1. Limit entry to nursing homes and elderly care facilities only to individuals who need entry;
  2. Restrict activities and visitors with potential for exposure;
  3. Restrict individuals with respiratory symptoms;
  4. Restrict individuals potentially exposed to Coronavirus (COVID-19);
  5. Require all staff at nursing homes and elderly care facilities to wash their hands when entering the building;
  6. Encourage everyone visiting nursing homes and elderly care facilities to wash their hands; and
  7. Set up processes for residents of nursing homes and elderly care facilities to communicate remotely with others.

The AHCA/NCAL further indicates, due to the diverse nature of assisted living, each community must focus on steps the facility can enact now to mitigate Coronavirus (COVID-19), considering state regulations, laws, and guidance.

Best Practices For Assisted Care Facilities Reported by AHCA/NCAL

The AHCA/NCAL indicate best practices for assisted care facilities to implement and follow include:

  1. Posting signage in nursing homes and assisted care facilities that notify people entering the building about the risks associated with Coronavirus (COVID-19) and the recommended precautions each person should take;
  2. Notify all residents, family members and other loved ones of the risks and encourage residents to strongly encourage their family members and friends to not visit at this time;
  3. Establish specific visiting hours when staff is available to monitor the entrance;
  4. Consider having one entrance to the facility;
  5. Require a visitor sign in policy; and
  6. Conduct screening for Coronavirus (COVID-19).

The AHCA/NCAL indicate the following should not be allowed to enter assisted care facilities:

  1. Anyone with symptoms of respiratory illness;
  2. Anyone who has traveled in in the past 14 days to somewhere a Coronavirus (COVID-19) outbreak has been confirmed;
  3. Anyone who traveled internationally within the last 14 days to an area where Coronavirus (COVID19) cases have been confirmed; and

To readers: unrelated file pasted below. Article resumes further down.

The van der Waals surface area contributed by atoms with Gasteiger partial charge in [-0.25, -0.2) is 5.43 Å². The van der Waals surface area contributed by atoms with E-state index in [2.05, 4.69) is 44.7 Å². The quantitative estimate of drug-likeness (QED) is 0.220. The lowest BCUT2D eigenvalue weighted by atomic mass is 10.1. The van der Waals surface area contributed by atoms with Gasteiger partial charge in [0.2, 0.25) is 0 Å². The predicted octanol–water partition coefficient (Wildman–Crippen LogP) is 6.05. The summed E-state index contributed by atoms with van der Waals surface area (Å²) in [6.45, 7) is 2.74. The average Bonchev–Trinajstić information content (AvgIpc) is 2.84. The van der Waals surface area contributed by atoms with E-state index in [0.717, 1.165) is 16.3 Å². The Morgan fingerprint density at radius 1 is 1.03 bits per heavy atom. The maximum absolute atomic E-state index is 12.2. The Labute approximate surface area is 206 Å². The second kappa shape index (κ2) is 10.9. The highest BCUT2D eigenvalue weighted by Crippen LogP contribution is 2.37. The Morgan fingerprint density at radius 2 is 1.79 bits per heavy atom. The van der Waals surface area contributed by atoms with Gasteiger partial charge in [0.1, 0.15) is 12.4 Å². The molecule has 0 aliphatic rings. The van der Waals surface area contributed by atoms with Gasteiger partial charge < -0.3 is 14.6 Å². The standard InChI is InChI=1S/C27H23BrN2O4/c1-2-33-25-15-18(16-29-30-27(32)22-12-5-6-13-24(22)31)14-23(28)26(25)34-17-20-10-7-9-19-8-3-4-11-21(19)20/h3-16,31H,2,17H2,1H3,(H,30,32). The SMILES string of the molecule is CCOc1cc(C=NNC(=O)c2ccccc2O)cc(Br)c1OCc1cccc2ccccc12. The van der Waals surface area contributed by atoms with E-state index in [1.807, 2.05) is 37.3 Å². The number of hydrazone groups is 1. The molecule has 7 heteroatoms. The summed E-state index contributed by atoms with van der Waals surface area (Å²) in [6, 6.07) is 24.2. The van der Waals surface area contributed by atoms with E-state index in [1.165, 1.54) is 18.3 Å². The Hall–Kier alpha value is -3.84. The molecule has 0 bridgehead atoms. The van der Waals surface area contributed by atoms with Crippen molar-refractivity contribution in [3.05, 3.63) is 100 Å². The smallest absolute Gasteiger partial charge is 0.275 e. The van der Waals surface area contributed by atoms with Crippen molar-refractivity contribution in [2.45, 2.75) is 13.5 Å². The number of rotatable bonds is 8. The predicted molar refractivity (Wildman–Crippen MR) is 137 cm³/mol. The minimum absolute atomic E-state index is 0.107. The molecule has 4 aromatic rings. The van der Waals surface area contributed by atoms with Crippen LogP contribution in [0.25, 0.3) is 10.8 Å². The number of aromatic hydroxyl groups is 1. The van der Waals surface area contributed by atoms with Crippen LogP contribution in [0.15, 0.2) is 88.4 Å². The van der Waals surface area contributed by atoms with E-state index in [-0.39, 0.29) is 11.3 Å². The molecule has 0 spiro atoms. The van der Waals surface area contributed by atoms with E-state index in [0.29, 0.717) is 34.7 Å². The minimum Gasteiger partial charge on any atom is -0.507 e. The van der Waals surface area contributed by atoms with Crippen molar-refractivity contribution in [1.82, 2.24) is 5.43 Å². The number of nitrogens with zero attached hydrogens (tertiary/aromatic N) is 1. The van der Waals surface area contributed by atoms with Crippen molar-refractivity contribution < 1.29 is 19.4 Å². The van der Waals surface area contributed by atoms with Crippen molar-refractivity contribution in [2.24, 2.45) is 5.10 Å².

4. Anyone who has worked in another health care setting with confirmed COVID-19 cases (this may change as COVID-19 spreads in the community), not including workers needed to keep the facility running and to meet resident needs.


Elder care facilities, nursing homes, and assisted care facilities must protect their resident and staff from COVID-19. Reports from across the country about Coronavirus (COVID-19) spreading through elder care facilities, is notice to all other facilities nationwide. Facilities need to be on extreme alert and they must understand and implement the rules, processes, and procedures as the government issues them. Turning a blind eye and hoping this will blow over, is not the approach for elder care facilities to take.

Coronavirus (COVID-19) Personal Injury Claims Against Nursing Homes, Elderly Care Facilities, & Assisted Care Facilities

Elder care facilities, nursing homes, and assisted care facilities must protect residents and a duty to not spread Coronavirus (COVID-19). If a facility knows of a resident, a staff member, or a visitor is infected with Coronavirus, or shows symptoms of the Coronavirus, the facility must follow the rules and address the issue immediately. If a facility ignores the rules and others become infected, the facility may be liable for the personal injuries caused by the facility not following the rules.

If an elder care facility, nursing home, or assisted care facility knew or should have known someone in the facility has Coronavirus, and the facility ignores the issue, and another resident gets Coronavirus (COVID-19), the facility may be liable for a personal injury damages for ignoring the situation that allowed the virus to spread.

Coronavirus (COVID-19) Wrongful Death Claims Against Nursing Homes, Elderly Care Facilities, & Assisted Care Facilities

Elder care facilities, nursing homes, and assisted care facilities are hot spots for the spread of Coronavirus (COVID-19) because of how close together the residents are. As residents get infected, the virus will likely spread if facilities don’t have a plan in place. As the virus spreads through unprepared facilities, deaths are likely to result.

Wrongful death claims and lawsuits will be filed against the negligent facilities that weren’t prepared or didn’t follow the plan. Claims will be made against facilities for failing to take proper precautions to keep elderly residents safe. Families often place elderly family members in nursing homes and assisted living facilities to keep them safe. When facilities fail to take proper precautions to keep residents safe, and a resident dies, a wrongful death lawsuit by the family will likely be the result. A wrongful death lawsuit will likely have many allegations that support a claim for negligence and possibly even claims against the facility for intentionally disregarding the Coronavirus (COVID-19) pandemic.